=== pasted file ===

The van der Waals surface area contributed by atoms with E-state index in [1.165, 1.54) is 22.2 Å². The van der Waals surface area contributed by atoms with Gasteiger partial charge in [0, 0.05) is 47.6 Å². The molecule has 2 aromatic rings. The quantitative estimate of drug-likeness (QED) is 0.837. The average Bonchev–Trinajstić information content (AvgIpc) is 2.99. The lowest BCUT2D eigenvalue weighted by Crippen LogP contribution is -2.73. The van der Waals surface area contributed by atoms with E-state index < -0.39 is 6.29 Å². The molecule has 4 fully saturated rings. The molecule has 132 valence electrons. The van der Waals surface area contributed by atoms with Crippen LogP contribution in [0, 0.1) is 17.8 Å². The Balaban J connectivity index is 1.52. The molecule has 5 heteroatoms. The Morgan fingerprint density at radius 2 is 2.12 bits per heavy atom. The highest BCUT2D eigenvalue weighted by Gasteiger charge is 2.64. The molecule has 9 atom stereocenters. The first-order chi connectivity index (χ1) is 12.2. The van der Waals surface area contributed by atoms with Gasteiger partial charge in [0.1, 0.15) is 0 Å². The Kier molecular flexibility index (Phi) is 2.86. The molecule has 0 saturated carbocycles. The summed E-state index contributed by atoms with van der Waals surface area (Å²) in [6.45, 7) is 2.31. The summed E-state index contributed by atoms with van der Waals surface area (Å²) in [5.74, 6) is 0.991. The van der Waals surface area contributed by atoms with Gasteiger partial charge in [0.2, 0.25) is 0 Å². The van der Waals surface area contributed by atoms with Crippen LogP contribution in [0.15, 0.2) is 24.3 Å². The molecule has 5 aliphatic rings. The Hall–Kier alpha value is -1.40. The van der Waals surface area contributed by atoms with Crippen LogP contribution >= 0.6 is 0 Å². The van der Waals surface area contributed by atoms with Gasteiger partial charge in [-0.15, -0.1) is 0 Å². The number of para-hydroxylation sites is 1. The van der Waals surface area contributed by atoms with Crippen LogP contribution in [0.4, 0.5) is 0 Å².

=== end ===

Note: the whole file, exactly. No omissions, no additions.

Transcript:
The van der Waals surface area contributed by atoms with E-state index in [1.165, 1.54) is 22.2 Å². The van der Waals surface area contributed by atoms with Gasteiger partial charge in [0, 0.05) is 47.6 Å². The molecule has 2 aromatic rings. The quantitative estimate of drug-likeness (QED) is 0.837. The average Bonchev–Trinajstić information content (AvgIpc) is 2.99. The lowest BCUT2D eigenvalue weighted by Crippen LogP contribution is -2.73. The van der Waals surface area contributed by atoms with E-state index < -0.39 is 6.29 Å². The molecule has 4 fully saturated rings. The molecule has 132 valence electrons. The van der Waals surface area contributed by atoms with Crippen LogP contribution in [0, 0.1) is 17.8 Å². The Balaban J connectivity index is 1.52. The molecule has 5 heteroatoms. The Morgan fingerprint density at radius 2 is 2.12 bits per heavy atom. The highest BCUT2D eigenvalue weighted by Gasteiger charge is 2.64. The molecule has 9 atom stereocenters. The first-order chi connectivity index (χ1) is 12.2. The van der Waals surface area contributed by atoms with Gasteiger partial charge in [0.1, 0.15) is 0 Å². The Kier molecular flexibility index (Phi) is 2.86. The molecule has 0 saturated carbocycles. The summed E-state index contributed by atoms with van der Waals surface area (Å²) in [6.45, 7) is 2.31. The summed E-state index contributed by atoms with van der Waals surface area (Å²) in [5.74, 6) is 0.991. The van der Waals surface area contributed by atoms with Gasteiger partial charge in [0.2, 0.25) is 0 Å². The van der Waals surface area contributed by atoms with Crippen LogP contribution in [0.15, 0.2) is 24.3 Å². The molecule has 5 aliphatic rings. The Hall–Kier alpha value is -1.40. The van der Waals surface area contributed by atoms with Crippen LogP contribution >= 0.6 is 0 Å². The van der Waals surface area contributed by atoms with Gasteiger partial charge in [-0.15, -0.1) is 0 Å². The number of para-hydroxylation sites is 1. The van der Waals surface area contributed by atoms with Crippen LogP contribution in [0.4, 0.5) is 0 Å².